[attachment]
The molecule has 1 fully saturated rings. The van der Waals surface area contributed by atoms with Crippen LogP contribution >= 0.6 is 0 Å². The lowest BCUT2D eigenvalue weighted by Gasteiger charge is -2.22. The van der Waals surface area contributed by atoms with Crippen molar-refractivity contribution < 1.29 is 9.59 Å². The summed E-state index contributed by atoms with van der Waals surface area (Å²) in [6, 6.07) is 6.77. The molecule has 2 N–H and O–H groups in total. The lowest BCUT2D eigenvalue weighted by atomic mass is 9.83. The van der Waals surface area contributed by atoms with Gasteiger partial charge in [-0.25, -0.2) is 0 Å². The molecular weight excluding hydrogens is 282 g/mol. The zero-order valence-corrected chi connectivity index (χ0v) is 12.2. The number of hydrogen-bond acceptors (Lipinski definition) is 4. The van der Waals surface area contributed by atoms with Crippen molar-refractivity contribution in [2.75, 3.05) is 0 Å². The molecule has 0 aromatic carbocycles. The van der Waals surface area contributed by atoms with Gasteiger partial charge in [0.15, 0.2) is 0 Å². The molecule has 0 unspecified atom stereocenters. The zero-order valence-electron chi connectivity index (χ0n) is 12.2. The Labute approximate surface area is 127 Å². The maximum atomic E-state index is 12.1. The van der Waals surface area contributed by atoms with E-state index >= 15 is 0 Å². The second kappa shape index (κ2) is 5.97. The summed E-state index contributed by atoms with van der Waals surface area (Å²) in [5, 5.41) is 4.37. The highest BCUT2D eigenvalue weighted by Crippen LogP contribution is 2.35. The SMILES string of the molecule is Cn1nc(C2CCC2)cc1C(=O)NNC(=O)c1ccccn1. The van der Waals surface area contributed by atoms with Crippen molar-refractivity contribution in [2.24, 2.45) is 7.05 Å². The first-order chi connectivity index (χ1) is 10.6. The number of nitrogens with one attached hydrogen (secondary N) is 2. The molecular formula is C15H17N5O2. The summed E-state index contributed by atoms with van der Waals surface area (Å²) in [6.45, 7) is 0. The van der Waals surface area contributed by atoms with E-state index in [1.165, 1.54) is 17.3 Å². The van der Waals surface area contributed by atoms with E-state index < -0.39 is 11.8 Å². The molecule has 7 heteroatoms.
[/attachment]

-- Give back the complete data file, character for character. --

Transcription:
The molecule has 1 fully saturated rings. The van der Waals surface area contributed by atoms with Crippen LogP contribution >= 0.6 is 0 Å². The lowest BCUT2D eigenvalue weighted by Gasteiger charge is -2.22. The van der Waals surface area contributed by atoms with Crippen molar-refractivity contribution < 1.29 is 9.59 Å². The summed E-state index contributed by atoms with van der Waals surface area (Å²) in [6, 6.07) is 6.77. The molecule has 2 N–H and O–H groups in total. The lowest BCUT2D eigenvalue weighted by atomic mass is 9.83. The van der Waals surface area contributed by atoms with Gasteiger partial charge in [-0.25, -0.2) is 0 Å². The molecular weight excluding hydrogens is 282 g/mol. The zero-order valence-corrected chi connectivity index (χ0v) is 12.2. The number of hydrogen-bond acceptors (Lipinski definition) is 4. The van der Waals surface area contributed by atoms with Crippen molar-refractivity contribution in [2.75, 3.05) is 0 Å². The molecule has 0 aromatic carbocycles. The van der Waals surface area contributed by atoms with Gasteiger partial charge in [0.15, 0.2) is 0 Å². The molecule has 0 unspecified atom stereocenters. The zero-order valence-electron chi connectivity index (χ0n) is 12.2. The Labute approximate surface area is 127 Å². The maximum atomic E-state index is 12.1. The van der Waals surface area contributed by atoms with E-state index >= 15 is 0 Å². The second kappa shape index (κ2) is 5.97. The summed E-state index contributed by atoms with van der Waals surface area (Å²) in [5, 5.41) is 4.37. The highest BCUT2D eigenvalue weighted by Crippen LogP contribution is 2.35. The SMILES string of the molecule is Cn1nc(C2CCC2)cc1C(=O)NNC(=O)c1ccccn1. The van der Waals surface area contributed by atoms with Crippen molar-refractivity contribution in [2.24, 2.45) is 7.05 Å². The first-order chi connectivity index (χ1) is 10.6. The number of nitrogens with one attached hydrogen (secondary N) is 2. The molecular formula is C15H17N5O2. The summed E-state index contributed by atoms with van der Waals surface area (Å²) in [6.45, 7) is 0. The van der Waals surface area contributed by atoms with E-state index in [1.165, 1.54) is 17.3 Å². The van der Waals surface area contributed by atoms with E-state index < -0.39 is 11.8 Å². The molecule has 7 heteroatoms.